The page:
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Using the Golden Ratio, Phi, or Fibonacci Numbers in Web Design

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Golden ratio in a nautilus shell

Golden ratio in a nautilus shell

Image courtesy Photodisc / Getty Images

In many ways, the layout of a Web page is the hardest part - mostly because it's the primary part. Deciding what should go where, how wide or narrow, tall or short everything should be can be very difficult. Many designers just throw things down on the page, white board, or graphics program until they have a design that looks "right" to them. I used to do that too. It's a lot more fun to just push images and blocks around on a blank piece of paper, than to try to figure out if there's some scientific way of composing the page.

What is the Golden Ratio

In a golden rectangle, it can be divided into a square and a smaller rectangle. The ratio of the width of the small rectangle to the width of the square is the same as that of the width of the square to the entire rectangle. In fact, when you divide a golden rectangle into a square and smaller rectangle, the smaller rectangle is a golden rectangle as well.

Golden Ratio in Nature

The most common example of the golden ratio is the nautilus shell (see image). As it spirals in on itself, the spirals get smaller and smaller in the same proportion to each other as they do to the whole. You can also see the ratio in things like sunflower petals, and the curvature of fern fronds (see image).

Golden Ratio in Design

The golden ratio (also known as the golden rectangle, the golden mean, or the divine proportion) has been used for centuries to create a design that is aesthetic and pleasing to most people. The golden ratio is a visual representation of the number phi (1.618033988749895). It is discovered in ancient architectural design such as the Parthenon and is still used today in architecture and design.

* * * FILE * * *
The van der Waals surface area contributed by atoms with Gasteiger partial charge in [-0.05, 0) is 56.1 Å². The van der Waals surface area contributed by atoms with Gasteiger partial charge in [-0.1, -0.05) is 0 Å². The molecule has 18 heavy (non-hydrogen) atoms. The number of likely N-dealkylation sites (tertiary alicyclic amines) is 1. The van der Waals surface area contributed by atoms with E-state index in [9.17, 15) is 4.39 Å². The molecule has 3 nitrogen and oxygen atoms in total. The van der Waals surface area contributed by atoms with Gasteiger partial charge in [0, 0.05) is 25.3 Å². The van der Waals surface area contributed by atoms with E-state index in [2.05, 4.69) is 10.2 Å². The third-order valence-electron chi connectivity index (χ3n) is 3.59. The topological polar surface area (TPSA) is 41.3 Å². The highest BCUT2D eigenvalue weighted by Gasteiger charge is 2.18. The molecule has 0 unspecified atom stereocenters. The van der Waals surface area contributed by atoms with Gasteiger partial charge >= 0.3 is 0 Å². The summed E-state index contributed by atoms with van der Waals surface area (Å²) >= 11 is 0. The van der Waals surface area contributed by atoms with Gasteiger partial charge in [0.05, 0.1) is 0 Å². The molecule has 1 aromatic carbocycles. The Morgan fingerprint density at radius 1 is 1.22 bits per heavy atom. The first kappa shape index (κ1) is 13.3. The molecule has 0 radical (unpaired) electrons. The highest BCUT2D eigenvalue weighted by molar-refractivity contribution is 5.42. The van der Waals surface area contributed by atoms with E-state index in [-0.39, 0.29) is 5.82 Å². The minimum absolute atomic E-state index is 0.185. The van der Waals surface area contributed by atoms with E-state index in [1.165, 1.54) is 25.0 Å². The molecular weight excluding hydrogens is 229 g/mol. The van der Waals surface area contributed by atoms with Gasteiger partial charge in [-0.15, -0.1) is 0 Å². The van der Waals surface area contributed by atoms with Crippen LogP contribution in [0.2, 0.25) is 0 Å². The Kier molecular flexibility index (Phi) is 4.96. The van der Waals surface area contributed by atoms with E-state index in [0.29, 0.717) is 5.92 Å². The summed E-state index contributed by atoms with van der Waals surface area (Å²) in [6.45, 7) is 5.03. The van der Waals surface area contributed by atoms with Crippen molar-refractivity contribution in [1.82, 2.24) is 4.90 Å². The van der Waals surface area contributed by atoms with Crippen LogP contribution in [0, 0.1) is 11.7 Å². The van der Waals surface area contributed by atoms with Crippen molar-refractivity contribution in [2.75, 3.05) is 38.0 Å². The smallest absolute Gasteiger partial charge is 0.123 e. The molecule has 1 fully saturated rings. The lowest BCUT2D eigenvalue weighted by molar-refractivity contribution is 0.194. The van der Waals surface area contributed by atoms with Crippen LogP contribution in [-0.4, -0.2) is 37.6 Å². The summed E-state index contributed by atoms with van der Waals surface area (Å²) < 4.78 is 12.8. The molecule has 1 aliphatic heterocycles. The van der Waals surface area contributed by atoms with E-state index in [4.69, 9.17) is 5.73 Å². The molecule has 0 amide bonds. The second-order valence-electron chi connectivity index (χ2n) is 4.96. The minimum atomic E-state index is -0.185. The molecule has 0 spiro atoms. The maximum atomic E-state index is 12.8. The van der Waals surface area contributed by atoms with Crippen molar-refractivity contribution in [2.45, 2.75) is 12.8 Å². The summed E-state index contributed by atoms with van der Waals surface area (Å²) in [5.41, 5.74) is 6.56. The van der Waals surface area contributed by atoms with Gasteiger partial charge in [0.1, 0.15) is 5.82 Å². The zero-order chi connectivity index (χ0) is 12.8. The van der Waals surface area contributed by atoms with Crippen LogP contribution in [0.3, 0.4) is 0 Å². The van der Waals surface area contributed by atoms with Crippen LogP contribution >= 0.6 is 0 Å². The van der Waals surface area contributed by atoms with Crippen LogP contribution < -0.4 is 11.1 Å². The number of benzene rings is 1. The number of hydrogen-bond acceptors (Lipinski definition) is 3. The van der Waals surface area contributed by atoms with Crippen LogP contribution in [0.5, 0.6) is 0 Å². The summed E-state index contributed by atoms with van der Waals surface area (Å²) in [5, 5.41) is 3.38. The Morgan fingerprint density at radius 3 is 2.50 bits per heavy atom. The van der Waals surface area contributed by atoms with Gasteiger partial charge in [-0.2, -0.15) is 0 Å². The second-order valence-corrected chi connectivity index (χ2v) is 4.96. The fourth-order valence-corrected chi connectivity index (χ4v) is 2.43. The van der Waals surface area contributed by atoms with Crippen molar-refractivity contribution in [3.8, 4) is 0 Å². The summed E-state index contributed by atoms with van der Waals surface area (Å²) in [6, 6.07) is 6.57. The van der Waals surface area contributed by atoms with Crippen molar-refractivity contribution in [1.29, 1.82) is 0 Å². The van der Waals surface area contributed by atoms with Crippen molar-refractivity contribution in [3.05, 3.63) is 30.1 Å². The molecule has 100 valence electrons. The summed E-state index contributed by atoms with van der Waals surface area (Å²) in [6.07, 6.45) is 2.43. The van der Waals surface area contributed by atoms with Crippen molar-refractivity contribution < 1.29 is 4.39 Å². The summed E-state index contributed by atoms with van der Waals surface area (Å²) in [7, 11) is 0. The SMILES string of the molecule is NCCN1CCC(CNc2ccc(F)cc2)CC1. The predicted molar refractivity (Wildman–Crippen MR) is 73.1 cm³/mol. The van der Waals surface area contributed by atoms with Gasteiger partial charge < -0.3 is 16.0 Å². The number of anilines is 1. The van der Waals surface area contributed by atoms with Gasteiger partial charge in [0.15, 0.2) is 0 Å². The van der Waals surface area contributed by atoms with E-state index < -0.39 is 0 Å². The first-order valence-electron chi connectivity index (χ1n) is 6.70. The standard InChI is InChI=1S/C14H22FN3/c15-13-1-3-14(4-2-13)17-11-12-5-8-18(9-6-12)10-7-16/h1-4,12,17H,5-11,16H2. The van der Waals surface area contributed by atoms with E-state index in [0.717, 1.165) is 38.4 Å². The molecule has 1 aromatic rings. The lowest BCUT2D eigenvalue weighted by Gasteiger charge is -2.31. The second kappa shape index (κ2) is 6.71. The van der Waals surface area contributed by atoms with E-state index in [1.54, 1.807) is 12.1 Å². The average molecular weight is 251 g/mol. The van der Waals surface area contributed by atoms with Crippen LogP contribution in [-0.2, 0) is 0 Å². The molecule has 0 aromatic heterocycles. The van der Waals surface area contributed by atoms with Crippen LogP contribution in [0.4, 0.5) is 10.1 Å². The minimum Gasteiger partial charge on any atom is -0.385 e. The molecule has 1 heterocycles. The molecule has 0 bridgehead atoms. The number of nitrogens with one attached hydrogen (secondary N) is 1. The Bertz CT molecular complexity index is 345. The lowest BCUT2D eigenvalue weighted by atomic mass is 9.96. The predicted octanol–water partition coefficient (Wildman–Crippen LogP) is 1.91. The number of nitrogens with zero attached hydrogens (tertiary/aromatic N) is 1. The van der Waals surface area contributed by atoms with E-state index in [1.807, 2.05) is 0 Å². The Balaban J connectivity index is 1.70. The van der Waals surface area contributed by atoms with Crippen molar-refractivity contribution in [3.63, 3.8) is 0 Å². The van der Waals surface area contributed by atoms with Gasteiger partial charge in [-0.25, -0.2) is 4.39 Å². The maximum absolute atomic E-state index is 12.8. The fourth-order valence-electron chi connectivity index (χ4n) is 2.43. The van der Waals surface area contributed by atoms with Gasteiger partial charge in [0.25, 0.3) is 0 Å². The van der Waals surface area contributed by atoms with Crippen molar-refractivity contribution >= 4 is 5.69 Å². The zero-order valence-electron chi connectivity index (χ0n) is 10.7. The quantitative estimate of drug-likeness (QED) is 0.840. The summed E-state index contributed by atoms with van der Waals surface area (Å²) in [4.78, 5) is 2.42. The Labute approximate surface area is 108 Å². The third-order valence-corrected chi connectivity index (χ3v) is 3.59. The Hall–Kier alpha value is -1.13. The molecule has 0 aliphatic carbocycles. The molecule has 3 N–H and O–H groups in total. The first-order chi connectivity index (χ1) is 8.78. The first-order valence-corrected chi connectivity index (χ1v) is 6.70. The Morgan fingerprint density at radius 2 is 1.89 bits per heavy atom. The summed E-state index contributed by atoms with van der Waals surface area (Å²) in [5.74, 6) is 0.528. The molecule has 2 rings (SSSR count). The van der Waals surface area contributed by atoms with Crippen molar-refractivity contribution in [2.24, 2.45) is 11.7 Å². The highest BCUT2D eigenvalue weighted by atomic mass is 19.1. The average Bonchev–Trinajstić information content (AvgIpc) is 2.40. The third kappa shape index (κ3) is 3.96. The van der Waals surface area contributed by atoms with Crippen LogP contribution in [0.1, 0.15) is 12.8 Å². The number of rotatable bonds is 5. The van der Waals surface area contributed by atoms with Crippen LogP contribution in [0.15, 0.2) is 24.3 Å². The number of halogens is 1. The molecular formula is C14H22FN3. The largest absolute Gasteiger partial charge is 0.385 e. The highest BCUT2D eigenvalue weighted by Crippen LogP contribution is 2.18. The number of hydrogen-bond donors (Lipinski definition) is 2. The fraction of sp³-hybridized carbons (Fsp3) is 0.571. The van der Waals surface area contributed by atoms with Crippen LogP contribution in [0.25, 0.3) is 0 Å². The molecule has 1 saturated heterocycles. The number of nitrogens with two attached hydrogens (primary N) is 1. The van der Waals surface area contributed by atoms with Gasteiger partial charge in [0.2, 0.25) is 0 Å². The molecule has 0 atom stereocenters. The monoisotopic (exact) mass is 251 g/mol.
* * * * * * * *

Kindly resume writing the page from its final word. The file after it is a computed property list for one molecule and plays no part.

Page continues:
When the golden ratio is used it design, it builds on a natural language that your brain is hardwired to understand. Because Phi is all around us, it is a comfortable ratio, and so you have been trained to find it attractive. Designers who use this create designs that are more effective and visually compelling.

How to Use the Golden Ratio in Web Design

It is very easy to create a design using the golden ratio:

  1. How wide is your design? You can design a page using the golden ratio using fixed or flexible widths, but in order to use the ratio you have to have a number. For this example, I'll say I'm designing for an 800x600 resolution monitor, so my page won't be more than 780 pixels wide. I'll make my width 760px.
  2. Divide by Phi. Once you know the width, divide it by Phi (1.62 rounded is fine). 760 divided by 1.62 is 469.14 or 469 (Web browsers prefer whole numbers). That is the width of my main column.
  3. Subtract the main column width from the whole width. This will give you the second column width. 760 - 469 = 291.

From this calculation, I should generate a 2-column site that has a main column 469 pixels wide and a secondary column 291 pixels wide. If I do this, I'll have a site that is aesthetically pleasing, without having to do anything else.

You can do this same calculation with percentages for a flexible width layout: 100% / 1.62 = 62% for the wide column and 38% for the wide column.

Note: Many sites recommend using the ratio 3:5 to get your golden ratio, but this ratio, while close, is not exactly the golden ratio. If you're designing something quickly or you have a grid that you're working from, this can be a great rule of thumb to get close to the perfect proportions, and is great if you really hate math or don't have a calculator.

Use the Golden Ratio for More than the Page Layout

If you think about how elements within your page are placed, you can use the golden ratio within them to create mini-golden rectangles. These will be just as aesthetically pleasing. Use it for captions on images, text flowing beside and around images, advertising space, and your navigation. If you create navigation buttons that have the same proportions as the golden rectangle, each one will look nice on the page.

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